Remove-ClusterResource


Remove-ClusterResourceDependency


Remove-ClusterResourceType


Remove-ClusterSharedVolume


Resume-ClusterNode


Resume-ClusterResource


Set-ClusterLog


Set-ClusterOwnerNode


Set-ClusterParameter


Set-ClusterQuorum


Set-ClusterResourceDependency


Start-Cluster


Start-ClusterGroup


Start-ClusterNode


Start-ClusterResource


Stop-Cluster


Stop-ClusterGroup


Stop-ClusterNode


Stop-ClusterResource


Suspend-ClusterNode


Suspend-ClusterResource


Test-Cluster


Update-ClusterIPResource


Update-ClusterVirtualMachineConfiguration


Help Documentation


This all sounds pretty good, right?  But what happens when you cannot figure out what command syntax is needed?  Well PowerShell has all the help documentation built into the PowerShell utility itself and even includes examples.  Please refer to this in-box help when you use PowerShell.  This is also an area where we would like your feedback – please let us know if there is anything which you cannot find or you believe was misleading.


To get full help for a cmdlet: Get-Help <cmdlet_name> -Full


Let’s take a look at the Add-ClusterDisk cmdlet:


PS C:\Users\symonp> Get-Help Add-ClusterDisk -Full


 


NAME


    Add-ClusterDisk


 


SYNOPSIS


    Make a new disk available for use in a failover cluster. The disk (LUN) must be exposed to all nodes in the failover cluster, and should not be exposed to any other servers.


 


SYNTAX


    Add-ClusterDisk [-InputObject] <ClusterDiskInfo[]> [-confirm] [-whatif] [<CommonParameters>]


 


DETAILED DESCRIPTION


    When adding a disk, make sure that the configuration of the storage allows the operating system to recognize and mount the disk as needed. The disk must be a basic disk (not a dynamic disk) and should not be exposed to servers outside the cluster. The cmdlet Get-ClusterAvailableDisk gets information about disks that you can add to the cluster.


 


PARAMETERS


    -InputObject <ClusterDiskInfo[]>


        Required?                    true


        Position?                    1


        Default value


        Accept pipeline input?       true (ByValue)


        Accept wildcard characters?  false


 


    -Confirm [<SwitchParameter>]


        Prompts you for confirmation before executing the command.


        Required?                    false


        Position?                    named


        Default value


        Accept pipeline input?       false


        Accept wildcard characters?  false


 


    -WhatIf [<SwitchParameter>]


        Describes what would happen if you executed the command without actually executing the command.


        Required?                    false


        Position?                    named


        Default value


        Accept pipeline input?       false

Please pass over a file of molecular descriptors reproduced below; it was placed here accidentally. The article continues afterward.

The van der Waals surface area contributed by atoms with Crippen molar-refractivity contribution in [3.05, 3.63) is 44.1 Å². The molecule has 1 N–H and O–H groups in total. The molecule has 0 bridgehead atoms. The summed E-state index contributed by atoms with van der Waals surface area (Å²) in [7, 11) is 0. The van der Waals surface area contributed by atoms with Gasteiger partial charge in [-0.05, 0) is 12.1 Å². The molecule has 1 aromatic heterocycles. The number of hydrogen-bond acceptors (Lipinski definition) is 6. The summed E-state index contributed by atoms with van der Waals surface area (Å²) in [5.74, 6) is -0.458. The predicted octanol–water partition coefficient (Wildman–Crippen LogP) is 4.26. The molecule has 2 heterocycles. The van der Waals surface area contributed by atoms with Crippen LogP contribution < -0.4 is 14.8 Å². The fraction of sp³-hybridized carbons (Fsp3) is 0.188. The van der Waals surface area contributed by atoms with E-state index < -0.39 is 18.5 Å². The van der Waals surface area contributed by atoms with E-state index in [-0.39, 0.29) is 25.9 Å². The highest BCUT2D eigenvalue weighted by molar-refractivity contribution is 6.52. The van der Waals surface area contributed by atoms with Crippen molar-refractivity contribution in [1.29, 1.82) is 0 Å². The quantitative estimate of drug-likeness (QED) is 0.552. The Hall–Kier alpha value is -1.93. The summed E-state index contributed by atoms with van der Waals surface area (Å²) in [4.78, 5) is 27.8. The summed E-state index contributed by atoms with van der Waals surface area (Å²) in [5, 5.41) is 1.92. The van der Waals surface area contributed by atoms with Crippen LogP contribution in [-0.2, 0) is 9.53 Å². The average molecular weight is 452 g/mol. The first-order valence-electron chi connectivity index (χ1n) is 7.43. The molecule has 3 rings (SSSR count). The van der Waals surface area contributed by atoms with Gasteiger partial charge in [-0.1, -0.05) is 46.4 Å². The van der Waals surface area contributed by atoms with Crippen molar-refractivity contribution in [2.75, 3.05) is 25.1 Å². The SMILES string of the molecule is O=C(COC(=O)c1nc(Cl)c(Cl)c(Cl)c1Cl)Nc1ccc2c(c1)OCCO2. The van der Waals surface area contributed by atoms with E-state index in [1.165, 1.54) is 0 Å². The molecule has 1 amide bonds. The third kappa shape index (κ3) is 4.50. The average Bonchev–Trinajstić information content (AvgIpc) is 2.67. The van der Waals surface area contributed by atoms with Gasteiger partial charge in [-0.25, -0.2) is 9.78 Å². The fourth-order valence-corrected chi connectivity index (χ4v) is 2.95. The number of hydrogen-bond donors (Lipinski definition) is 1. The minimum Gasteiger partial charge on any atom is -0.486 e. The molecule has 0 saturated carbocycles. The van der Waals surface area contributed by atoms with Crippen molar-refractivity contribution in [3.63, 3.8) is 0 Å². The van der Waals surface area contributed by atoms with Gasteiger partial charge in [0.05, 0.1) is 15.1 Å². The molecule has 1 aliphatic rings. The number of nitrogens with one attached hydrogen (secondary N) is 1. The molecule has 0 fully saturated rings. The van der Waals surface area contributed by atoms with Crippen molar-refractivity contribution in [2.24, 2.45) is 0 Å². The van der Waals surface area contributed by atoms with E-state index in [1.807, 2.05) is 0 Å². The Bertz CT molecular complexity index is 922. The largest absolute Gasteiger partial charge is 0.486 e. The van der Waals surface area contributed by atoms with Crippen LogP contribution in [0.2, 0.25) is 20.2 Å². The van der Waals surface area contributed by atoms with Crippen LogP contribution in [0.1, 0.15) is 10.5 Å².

Accept wildcard characters?  false


 


    <CommonParameters>


        This cmdlet supports the common parameters: -Verbose, -Debug,


        -ErrorAction, -ErrorVariable, -WarningAction, -WarningVariable,


        -OutBuffer and -OutVariable. For more information, type,


        “get-help about_commonparameters”.


 


INPUT TYPE


    Microsoft.FailoverClusters.PowerShell.ClusterDiskInfo


 


RETURN TYPE


    Microsoft.FailoverClusters.PowerShell.ClusterResource


 


NOTES


 


    ————————– EXAMPLE 1 ————————–


    C:\PS>Get-ClusterAvailableDisk | Add-ClusterDisk


 


    Name                State               Group               ResourceType


    —-                —–               —–               ————


    Cluster Disk 7      OnlinePending       Available Storage   Physical Disk


    Cluster Disk 8      OnlinePending       Available Storage   Physical Disk


 


    Description


    ———–


    This command adds to the cluster all disks that are ready for cluster use but have not been added to the cluster yet.


 


 


    ————————– EXAMPLE 2 ————————–


    C:\PS>Get-ClusterAvailableDisk | ?{ $_.ScsiAddress -eq 50331651 } | Add-ClusterDisk


 


    Name                State               Group               ResourceType


    —-                —–               —–               ————


    Cluster Disk 4      OnlinePending       Available Storage   Physical Disk


 


    Description


    ———–


    This command adds to the cluster a disk (with the given SCSI Address) that is ready for cluster use but has not been added to the cluster yet.


 


RELATED LINKS


    Test-Cluster


    Get-ClusterAvailableDisk


 


To get full help for all Failover Clustering cmdlets: Get-Command -Module FailoverClusters | %{ Get-Help $_.Name -Full }


Example


Here’s a sample PowerShell script where I set some variables, create a highly-available File Server, get some information about the cluster and resources, move the File Server, then delete it.


 


# Set some variables


$Node1 = “symonp-n1” ; $Node2 = “symonp-n2”


$FileServerGroupName = “symonp-fsBlog”


$FileServerDiskResourceName = “Cluster Disk 1”


 


# Create a highly available file server


Add-ClusterFileServerRole -Storage $FileServerDiskResourceName –Name $FileServerGroupName


 


# See which resources are in my group


Get-ClusterGroup $FileServerGroupName | Get-ClusterResource


 


# Get resources on a specific node


Get-ClusterNode $Node1 | Get-ClusterResource


Get-ClusterNode $Node2 | Get-ClusterResource


 


# Move file server cluster group to this node if it is on another node


Move-ClusterGroup -Group $FileServerGroupName -NodeName $env:computername


 


# Delete the highly available file server


Remove-ClusterGroup $FileServerGroupName -RemoveResources


 


 


Good luck with your PowerShell deployments and please send us your feedback!


 


Thanks,


Symon Perriman


Program Manager


Clustering & HA